* Nationwide Feb core CPI -0.3 pct yr/yr vs forecast -0.4
* Output falls 0.1 pct in Feb vs forecast +2.6 pct
* Softer demand for smartphones hurt parts output
* Analysts expect output fall to be blip, recovery eyed
* BOJ likely to ease policy, overhaul framework next week
By Leika Kihara and Kaori Kaneko
TOKYO, March 29 Japan's factory output
unexpectedly dipped in February on a drop in electronics
production and consumer prices fell again, underscoring the
challenge the central bank faces in engineering a sustained
recovery and achieving its 2 percent inflation target.
Exporters are hoping to see the benefits of a weaker yen,
the product of the new government's push for massive fiscal and
monetary stimulus, in coming months, but they are also reliant
on global demand improving for that upswing to happen.
Industrial output slid 0.1 percent last month, pulled down
by a 5 percent drop in electronics output. Expectations had been
for a rise of 2.6 percent, and the gap weighed on investor
sentiment, with Nikkei share average flat at the
midsession break on the last trading day of the fiscal year.
Core consumer prices also fell 0.3 percent from a year
earlier, strengthening the case for the Bank of Japan to ease
monetary policy further at its policy meeting next week.
The BOJ is likely to start open-ended asset purchases
immediately rather than in 2014 and consider setting a new
target to buy longer-dated bonds, sources say, in a show of its
resolve to beat nearly two decades of deflation.
New BOJ Governor Haruhiko Kuroda has set an ambitious target
of achieving the central bank's 2 percent inflation target in
two years, but many analysts see that as unrealistic.
"It will take about six months for a weaker yen to be felt
in exports, while overseas economies including China have not
yet gained momentum in their recovery," said Takeshi Minami,
chief economist at Norinchukin Research Institute in Tokyo.
WAITING FOR WEAK YEN
The drop in output followed a 0.3 percent rise in January
and a 2.4 percent gain in December last year, data from the
Ministry of Economy, Trade and Industry showed on Friday.
Most of the decline was due to a 5.0 percent drop in output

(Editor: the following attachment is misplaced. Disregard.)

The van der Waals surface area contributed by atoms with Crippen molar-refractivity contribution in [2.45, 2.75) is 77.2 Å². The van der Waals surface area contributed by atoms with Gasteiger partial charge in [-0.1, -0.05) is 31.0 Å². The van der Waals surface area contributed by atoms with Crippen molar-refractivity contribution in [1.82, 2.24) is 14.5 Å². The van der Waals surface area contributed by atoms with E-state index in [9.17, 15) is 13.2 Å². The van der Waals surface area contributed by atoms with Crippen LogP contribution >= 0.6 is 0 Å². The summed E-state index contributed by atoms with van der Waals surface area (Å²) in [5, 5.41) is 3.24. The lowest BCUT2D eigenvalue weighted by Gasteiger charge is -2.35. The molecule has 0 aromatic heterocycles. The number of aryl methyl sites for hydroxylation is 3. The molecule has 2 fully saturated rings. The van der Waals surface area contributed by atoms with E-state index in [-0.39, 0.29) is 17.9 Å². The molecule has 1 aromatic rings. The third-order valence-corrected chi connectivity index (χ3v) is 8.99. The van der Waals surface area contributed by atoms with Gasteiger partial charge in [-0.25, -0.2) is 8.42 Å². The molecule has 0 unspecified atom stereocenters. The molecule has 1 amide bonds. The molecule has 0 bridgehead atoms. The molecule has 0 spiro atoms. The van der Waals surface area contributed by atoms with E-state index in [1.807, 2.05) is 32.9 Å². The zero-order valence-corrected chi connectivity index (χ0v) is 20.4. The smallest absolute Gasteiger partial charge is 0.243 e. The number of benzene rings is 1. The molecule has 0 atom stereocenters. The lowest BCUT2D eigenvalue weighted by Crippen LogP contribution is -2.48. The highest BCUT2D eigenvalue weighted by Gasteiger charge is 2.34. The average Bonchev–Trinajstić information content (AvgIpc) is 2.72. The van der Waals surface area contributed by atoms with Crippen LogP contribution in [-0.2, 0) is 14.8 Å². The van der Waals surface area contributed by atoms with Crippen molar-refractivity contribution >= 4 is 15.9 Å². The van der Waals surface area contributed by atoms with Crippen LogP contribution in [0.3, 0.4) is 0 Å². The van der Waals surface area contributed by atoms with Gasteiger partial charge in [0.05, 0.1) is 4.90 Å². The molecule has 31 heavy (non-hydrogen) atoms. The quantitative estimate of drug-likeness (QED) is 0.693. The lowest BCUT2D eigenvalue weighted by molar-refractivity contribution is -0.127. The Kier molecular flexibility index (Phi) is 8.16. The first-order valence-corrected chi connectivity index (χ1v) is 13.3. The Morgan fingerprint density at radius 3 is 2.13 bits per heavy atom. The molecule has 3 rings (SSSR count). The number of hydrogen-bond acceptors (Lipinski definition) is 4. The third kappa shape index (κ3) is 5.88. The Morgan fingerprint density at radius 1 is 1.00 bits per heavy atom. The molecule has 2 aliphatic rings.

of electronic parts. Companies may have over-estimated demand
for smartphones, forcing them to cut output when orders were
weaker than expected, analysts said.
Media reports earlier this year said Apple Inc had
slashed orders for iPhone screens and other components from its
Asian suppliers, hurting Japanese parts makers such as Sharp
"Demand for smartphones is growing but the increase wasn't
as fast as companies expected. Still, demand isn't declining
sharply, so there's no big change to our forecast that Japanese
exports and output will soon recover," said Yoshiki Shinke,
chief economist at Dai-ichi Life Research Institute in Tokyo.
Companies remained upbeat, suggesting the economy remained
on track for a gradual recovery from last year's shallow
recession. Manufacturers surveyed by the ministry expect output
to rise 1.0 percent in March and 0.6 percent in April.
The government maintained its assessment that output was
bottoming out and showing some signs of a pick-up, as 10 out of
16 sectors surveyed saw increases in production including car
makers, which benefitted from strong sales in the United States.
Dai-ichi's Shinke said the benefits of the weakening yen,
which hit a 3-1/2 year low against the dollar this month, should
be seen in exports from the April-June quarter, or the following
quarter at the latest.
In another encouraging sign, the Markit/JMMA Japan
Manufacturing Purchasing Managers survey showed overall
manufacturing activity growing in March for the first time in 10
Separate data from the Internal Affairs ministry showed core
consumer prices, which exclude fresh food but include energy
costs, fell 0.3 percent in February from a year earlier, a
fourth straight month of declines. That was a slightly smaller
fall than a median market forecast of a 0.4 percent drop.
March data for the Tokyo area, available a month earlier
than nationwide data, showed the trend extending with core
prices slipping 0.5 percent.
However, declines in consumer prices are likely to slow in
coming months as the weak yen pushes up the cost of energy
imports and as fiscal spending narrows the output gap,
Japan has been mired in mild deflation for almost two
decades, and Prime Minister Shinzo Abe has made economic revival
and escape from deflation top priorities.